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[im-uh-jiz-uh m] /ˈɪm əˌdʒɪz əm/
noun, Literature.
(often initial capital letter) a theory or practice of a group of poets in England and America between 1909 and 1917 who believed that poetry should employ the language of common speech, create new rhythms, have complete freedom in subject matter, and present a clear, concentrated, and precise image.
a style of poetry that employs free verse and the patterns and rhythms of common speech.
Origin of imagism
1910-15; image + -ism
Related forms
imagist, noun, adjective
imagistic, adjective
imagistically, adverb Unabridged
Based on the Random House Dictionary, © Random House, Inc. 2015.
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British Dictionary definitions for imagist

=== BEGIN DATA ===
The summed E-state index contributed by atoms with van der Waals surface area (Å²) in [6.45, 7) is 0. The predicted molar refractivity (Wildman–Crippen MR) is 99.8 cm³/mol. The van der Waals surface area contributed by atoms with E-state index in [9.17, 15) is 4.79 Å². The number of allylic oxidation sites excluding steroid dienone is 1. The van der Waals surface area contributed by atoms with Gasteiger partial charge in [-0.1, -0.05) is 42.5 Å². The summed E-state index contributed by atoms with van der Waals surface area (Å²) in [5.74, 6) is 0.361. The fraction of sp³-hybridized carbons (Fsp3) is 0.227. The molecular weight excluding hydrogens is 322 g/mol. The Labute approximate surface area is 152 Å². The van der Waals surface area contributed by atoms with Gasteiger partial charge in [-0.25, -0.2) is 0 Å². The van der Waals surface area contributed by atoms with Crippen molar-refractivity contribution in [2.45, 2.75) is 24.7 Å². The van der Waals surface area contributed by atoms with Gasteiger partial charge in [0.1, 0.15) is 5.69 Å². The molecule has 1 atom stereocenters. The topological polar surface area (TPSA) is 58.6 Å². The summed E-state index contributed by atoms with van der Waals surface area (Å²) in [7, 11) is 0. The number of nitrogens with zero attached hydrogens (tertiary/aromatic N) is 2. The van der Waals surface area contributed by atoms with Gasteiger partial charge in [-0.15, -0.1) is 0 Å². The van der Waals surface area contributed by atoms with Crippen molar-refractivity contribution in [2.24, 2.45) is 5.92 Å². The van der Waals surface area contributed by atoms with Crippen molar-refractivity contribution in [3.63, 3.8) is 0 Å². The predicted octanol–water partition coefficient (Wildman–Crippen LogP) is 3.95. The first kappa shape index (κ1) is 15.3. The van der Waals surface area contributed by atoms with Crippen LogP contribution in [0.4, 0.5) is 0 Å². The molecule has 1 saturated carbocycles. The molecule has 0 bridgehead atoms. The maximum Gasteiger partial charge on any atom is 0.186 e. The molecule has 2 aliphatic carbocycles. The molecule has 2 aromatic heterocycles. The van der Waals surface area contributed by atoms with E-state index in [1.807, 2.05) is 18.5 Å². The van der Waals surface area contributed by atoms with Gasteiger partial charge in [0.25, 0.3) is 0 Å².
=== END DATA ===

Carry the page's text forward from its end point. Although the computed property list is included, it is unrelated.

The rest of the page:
a poetic movement in England and America between 1912 and 1917, initiated chiefly by Ezra Pound, advocating the use of ordinary speech and the precise presentation of images
Derived Forms
imagist, noun, adjective
imagistic, adjective
imagistically, adverb
Collins English Dictionary - Complete & Unabridged 2012 Digital Edition
© William Collins Sons & Co. Ltd. 1979, 1986 © HarperCollins
Publishers 1998, 2000, 2003, 2005, 2006, 2007, 2009, 2012
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Word Origin and History for imagist



name of a movement in poetry that sought clarity of expression through use of precise visual images, "hard light, clear edges," coined 1912 by Ezra Pound; see image + -ism. Related: Imagist.

Online Etymology Dictionary, © 2010 Douglas Harper
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